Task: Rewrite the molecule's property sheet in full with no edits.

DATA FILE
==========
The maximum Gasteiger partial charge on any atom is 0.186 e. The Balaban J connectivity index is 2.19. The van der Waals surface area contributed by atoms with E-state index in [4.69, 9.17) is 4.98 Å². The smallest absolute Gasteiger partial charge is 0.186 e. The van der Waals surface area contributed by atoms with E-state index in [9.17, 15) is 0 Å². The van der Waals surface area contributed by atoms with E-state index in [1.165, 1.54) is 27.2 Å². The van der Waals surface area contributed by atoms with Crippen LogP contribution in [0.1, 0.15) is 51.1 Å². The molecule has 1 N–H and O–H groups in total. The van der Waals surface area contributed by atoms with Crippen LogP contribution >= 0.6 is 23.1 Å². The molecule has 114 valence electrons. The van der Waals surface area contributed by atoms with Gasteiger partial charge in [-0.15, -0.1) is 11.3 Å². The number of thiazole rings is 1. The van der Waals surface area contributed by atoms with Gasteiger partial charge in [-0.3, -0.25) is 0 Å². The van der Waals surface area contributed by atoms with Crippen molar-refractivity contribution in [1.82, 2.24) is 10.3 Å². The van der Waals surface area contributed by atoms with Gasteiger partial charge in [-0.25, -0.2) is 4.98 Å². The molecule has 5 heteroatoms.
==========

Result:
The maximum Gasteiger partial charge on any atom is 0.186 e. The Balaban J connectivity index is 2.19. The van der Waals surface area contributed by atoms with E-state index in [4.69, 9.17) is 4.98 Å². The smallest absolute Gasteiger partial charge is 0.186 e. The van der Waals surface area contributed by atoms with E-state index in [9.17, 15) is 0 Å². The van der Waals surface area contributed by atoms with E-state index in [1.165, 1.54) is 27.2 Å². The van der Waals surface area contributed by atoms with Crippen LogP contribution in [0.1, 0.15) is 51.1 Å². The molecule has 1 N–H and O–H groups in total. The van der Waals surface area contributed by atoms with Crippen LogP contribution >= 0.6 is 23.1 Å². The molecule has 114 valence electrons. The van der Waals surface area contributed by atoms with Gasteiger partial charge in [-0.15, -0.1) is 11.3 Å². The number of thiazole rings is 1. The van der Waals surface area contributed by atoms with Gasteiger partial charge in [-0.3, -0.25) is 0 Å². The van der Waals surface area contributed by atoms with Crippen molar-refractivity contribution in [1.82, 2.24) is 10.3 Å². The van der Waals surface area contributed by atoms with Gasteiger partial charge in [-0.25, -0.2) is 4.98 Å². The molecule has 5 heteroatoms.